This study shows that delaying the initiation of feeding by 4 h does not adversely impact the known beneficial effects of TRF, and produced comparable increases in glucose tolerance. Uniquely, we demonstrate the metabolic benefits of TRFd occurred alongside a phase delay in hepatic clocks and metabolic markers, but with an increase in the amplitude and/or mean of genes involved in nutrient signalling and circadian regulation. There are many physiological and metabolic differences between small animal model organisms and humans, but if this finding translates to humans, the delayed form of TRF is likely to be more acceptable, long-term, in the general population.

Supplementary materials

This is linked to the online version of the paper at https://doi.org/10.1530/JOE-20-0404.

Declaration of interest

The authors declare that there is no conflict of interest that could be perceived as prejudicing the impartiality of the research reported.

Funding

This research did not receive any specific grant from any funding agency in the public, commercial or not-for-profit sector.

Author contribution statement

P R and L K H designed the study. P R, R C, L K H, B L, A J P conducted study. P R and R C performed the experiments. P R, R C and A V analysed data. P R, R C, A J P, A T H, A V, B L and L K H contributed to data interpretation and preparation of the manuscript. L K H had full access to the data and had primary responsibility for the final publication.

Acknowledgement

P R and R C were supported by Adelaide scholarship international from The University of Adelaide.

References

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    Figure 1

    TRF protects mice from weight gain, adiposity and hepatic fat accumulation. (A) Study design, (B) body weight gain throughout the study (n = 31–33/group), (C) body composition by echoMRI (n = 6/group), (D) gonadal fat to body weight ratio (n = 31–33/group), (E) inguinal fat to body weight ratio (n = 31–33/group), (F) average total calorie consumption per mouse (n = 8/group), (G) feeding efficiency (n = 8/group), (H) liver triglyceride (n = 12/group), (I) liver triglyceride after equal 10 h of fasting in TRFe and TRFd (n = 4/group, statistics for this sub-group was done by t-test). Statistics were performed by two-way ANOVA with diet (chow vs HFD) and intervention (AL, TRFe and TRFd) as fixed variables. Bonferroni’s correction was applied post hoc. Filled bars: AL, hatched bars: TRFe, and open bars: TRFd. (P < 0.05 vs AL, •••P < 0.001 vs AL, *P < 0.05, **P < 0.01, ***P < 0.001). A full color version of this figure is available at https://doi.org/10.1530/JOE-20-0404.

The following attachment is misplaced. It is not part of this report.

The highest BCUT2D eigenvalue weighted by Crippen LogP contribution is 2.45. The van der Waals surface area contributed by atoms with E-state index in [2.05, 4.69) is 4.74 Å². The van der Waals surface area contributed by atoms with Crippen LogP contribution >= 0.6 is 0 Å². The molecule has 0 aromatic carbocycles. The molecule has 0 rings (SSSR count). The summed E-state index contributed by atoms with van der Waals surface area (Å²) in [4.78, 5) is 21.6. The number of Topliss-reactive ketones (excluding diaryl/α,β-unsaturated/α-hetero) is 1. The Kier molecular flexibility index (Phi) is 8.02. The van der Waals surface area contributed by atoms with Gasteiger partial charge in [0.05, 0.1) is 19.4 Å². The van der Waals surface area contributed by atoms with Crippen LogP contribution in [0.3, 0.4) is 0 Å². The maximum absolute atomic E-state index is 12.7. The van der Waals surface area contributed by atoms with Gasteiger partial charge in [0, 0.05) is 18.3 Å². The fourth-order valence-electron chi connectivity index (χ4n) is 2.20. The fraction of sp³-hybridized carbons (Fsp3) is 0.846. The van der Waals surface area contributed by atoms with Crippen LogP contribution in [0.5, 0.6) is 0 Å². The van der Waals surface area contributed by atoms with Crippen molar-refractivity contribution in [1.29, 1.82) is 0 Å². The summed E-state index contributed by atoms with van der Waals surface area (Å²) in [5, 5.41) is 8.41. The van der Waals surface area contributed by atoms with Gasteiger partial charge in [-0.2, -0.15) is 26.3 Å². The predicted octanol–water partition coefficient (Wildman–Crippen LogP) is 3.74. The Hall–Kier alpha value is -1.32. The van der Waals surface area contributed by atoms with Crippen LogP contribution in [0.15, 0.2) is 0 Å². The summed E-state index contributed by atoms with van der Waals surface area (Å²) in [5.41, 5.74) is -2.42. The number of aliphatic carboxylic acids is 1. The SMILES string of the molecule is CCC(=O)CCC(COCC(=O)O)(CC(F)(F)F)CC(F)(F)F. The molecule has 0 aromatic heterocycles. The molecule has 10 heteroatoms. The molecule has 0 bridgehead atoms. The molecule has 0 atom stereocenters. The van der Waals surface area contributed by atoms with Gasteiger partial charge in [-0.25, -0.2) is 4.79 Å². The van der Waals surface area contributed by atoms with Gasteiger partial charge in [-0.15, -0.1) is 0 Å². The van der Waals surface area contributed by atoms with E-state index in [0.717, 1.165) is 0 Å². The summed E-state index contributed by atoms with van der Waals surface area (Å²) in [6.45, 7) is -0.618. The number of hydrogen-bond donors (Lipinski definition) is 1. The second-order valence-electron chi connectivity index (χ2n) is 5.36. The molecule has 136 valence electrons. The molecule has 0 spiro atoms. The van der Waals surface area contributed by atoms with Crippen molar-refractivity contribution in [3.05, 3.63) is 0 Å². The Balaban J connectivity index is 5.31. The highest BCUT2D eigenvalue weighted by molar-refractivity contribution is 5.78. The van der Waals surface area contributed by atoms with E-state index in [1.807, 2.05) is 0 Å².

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    Figure 2

    TRF drives rhythm in nutrient utilization. (A and B) Hourly calorie consumption in chow and HFD (n = 4−6/group), (C) total day and night percentage calorie consumption (n = 4−6/group), (D and E) 24-h hourly RQ (CO2 exhaled/ O2 inhaled) in chow and HFD (n = 4−6/group), (F) average day and night RQ (n = 4−6/group), (G and H) total hourly activity in chow and HFD (n = 4−6/group), (I) total day and night activity (n = 4−6/group), (J and K) 24-h hourly energy expenditure in chow and HFD (n = 4−6/group), (L) total day and night energy expenditure (n = 4−6/group). Statistics were performed by two-way ANOVA with diet (chow and HFD) and intervention (AL, TRFe and TRFd) as fixed variables. Bonferroni’s correction was applied post hoc. Gray area represents dark phase and food availability is indicated by dotted (TRFe) and hatched (TRFd) boxes. Filled bars: AL hatched bars: TRFe, and open bars: TRFd. *P < 0.05, **P < 0.01, ***P < 0.001, $P < 0.05 overall intervention effect in both diets.

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    Figure 3

    TRF improves glycaemic profile. (A) Blood glucose after 1 g/kg body weight of oral glucose load at ZT4 (n = 8/group), (B) glucose area under the curve at ZT4 (n = 8/group), (C) blood insulin after 1 g/kg of body weight of oral glucose load at ZT4 (n = 7/group), (D) insulin area under the curve at ZT4 (n = 7/group), (E) blood glucose after 1 g/kg body weight of oral glucose load at ZT16 (n = 7−8/group), (F) glucose area under the curve at ZT16 (n = 7−8/group), (G) blood insulin after 1 g/kg of body weight of oral glucose load at ZT16 (n = 7/group), (H) insulin area under the curve at ZT16 (n = 7/group). Statistics were performed by two-way ANOVA with diet (chow and HFD) and intervention (AL, TRFe and TRFd) as fixed variables. Bonferroni’s correction was applied post hoc. Filled bars: AL, hatched bars: TRFe, and open bars: TRFd. *P < 0.05, **P < 0.01, ***P < 0.001; $$P < 0.01, $$$P < 0.001: overall intervention effect in both diets.